What does this have to do with you, or with formula feeding, or with the blog, for that matter? For one, I just want to apologize in advance if I’m not as on the ball for the next few months – I hope you’ll bear with me. I may be relying a bit more heavily on guest bloggers, or doing shorter posts, but I will be back in prime form as soon as I can be.

Secondly, I do think it it’s on-topic for the Message in a Bottle series. The underlying theme in all the interviews I conducted for this project was that despite your best laid plans, sh_t happens. It happens in pregnancy, and it happens in parenting. Our strength as parents and as people comes from rolling with the punches and adapting in the best way we can. Would I like to snap out of my little disappointment-related depression and take advantage of the bed rest to get more work done? Yes. That would be the responsible and practical thing to do. But this week, I was brain dead, just googling “placental abruptions” and scaring the heck out of myself. Eventually, I had to turn off the computer, ignore the blog, and do some pleasure reading (“The Anthropology of Breastfeeding” by Vanessa Maher…. fascinating read. I know, I’m a sick freak if this is what constitutes pleasure reading, but it’s really good…)

The women in Part 2 adapted beautifully to the challenges they faced – they did what they had to do to muddle through, and became stronger people and mothers because of it. I’m keeping them in my mind as inspiration right now, and I hope you guys will find them to be as rock-star as I do.

Message In a Bottle: Real Stories of Formula Feeding in America – PART 2 from Formula Feeder on Vimeo.

Message in a Bottle: PART ONE

As promised, here’s part one of the series.

This first “chapter” focuses on three different families and their individual, unique experiences. I chose these women because I think they run the gamut, even though two of the three had the commonality of premature babies. Kathryn and Amy’s son, Henry, was born at 31 weeks, but there were even further complications: he was also growth restricted, and Kathryn developed serious medical issues surrounding her pregnancy and birth. In Meghan’s case (which you can read about in yesterday’s FFF Friday), while her daughter was also technically preemie, the health reasons that ultimately led to her formula feeding were quite different.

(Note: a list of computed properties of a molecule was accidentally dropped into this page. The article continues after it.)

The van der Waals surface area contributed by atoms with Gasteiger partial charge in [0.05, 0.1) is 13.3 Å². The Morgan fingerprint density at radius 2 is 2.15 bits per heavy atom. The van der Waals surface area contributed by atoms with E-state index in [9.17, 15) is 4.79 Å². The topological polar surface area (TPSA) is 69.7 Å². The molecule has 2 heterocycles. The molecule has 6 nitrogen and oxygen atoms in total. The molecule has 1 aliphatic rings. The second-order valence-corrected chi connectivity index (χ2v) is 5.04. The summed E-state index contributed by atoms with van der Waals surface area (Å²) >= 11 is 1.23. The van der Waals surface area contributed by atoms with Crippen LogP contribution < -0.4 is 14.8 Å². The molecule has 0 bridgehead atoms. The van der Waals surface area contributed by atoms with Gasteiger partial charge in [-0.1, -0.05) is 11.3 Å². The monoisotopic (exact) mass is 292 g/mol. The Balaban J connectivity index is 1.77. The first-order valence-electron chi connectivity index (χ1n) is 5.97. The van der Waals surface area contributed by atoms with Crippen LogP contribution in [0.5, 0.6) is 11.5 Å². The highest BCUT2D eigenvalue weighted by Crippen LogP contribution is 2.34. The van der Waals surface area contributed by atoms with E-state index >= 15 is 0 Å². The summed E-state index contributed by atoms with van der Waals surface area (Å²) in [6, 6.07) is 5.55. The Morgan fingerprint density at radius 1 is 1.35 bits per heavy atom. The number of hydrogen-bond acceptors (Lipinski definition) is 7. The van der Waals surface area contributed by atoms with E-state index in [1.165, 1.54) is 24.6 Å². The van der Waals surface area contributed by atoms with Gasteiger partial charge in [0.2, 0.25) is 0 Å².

The last woman interviewed in this initial piece, Sheila, is actually a breastfeeding mom, who found nursing to be a rewarding and positive experience – but she ended up supplementing with some formula due to her employment situation. She worked at a popular coffee chain, and I think this is the type of job we tend to forget about when talking about “workplace difficulty”. Service industry jobs are not like working at a plant, or a big corporation. Hourly wages are low in these positions, and servers depend on tips; also, small restaurants and coffee shops often don’t have the space to provide adequate pumping facilities (there was one bathroom at the tiny storefront Sheila worked at, and the only other space was a tiny, open kitchen area).

Anyway – I found these three stories compelling, especially as all three women are incredibly self-possessed and confident in their decisions. People often dismiss the need for formula feeding support by saying that guilt is a useless emotion; however, guilt is not a big part of these narratives. Instead, I think these stories exemplify the need for better support and acceptance of a wide variety of situations which may lead to a woman needing to (or wanting to) use formula.

I’ll stop blabbing now and let the video speak for itself:

Message in a Bottle: Real Stories of Formula Feeding in America – Part 1 from Formula Feeder on Vimeo.

Watch out for Parts 2&3 next week….

FFF Friday: “This isn’t when I felt guilty, this is when I felt angry.”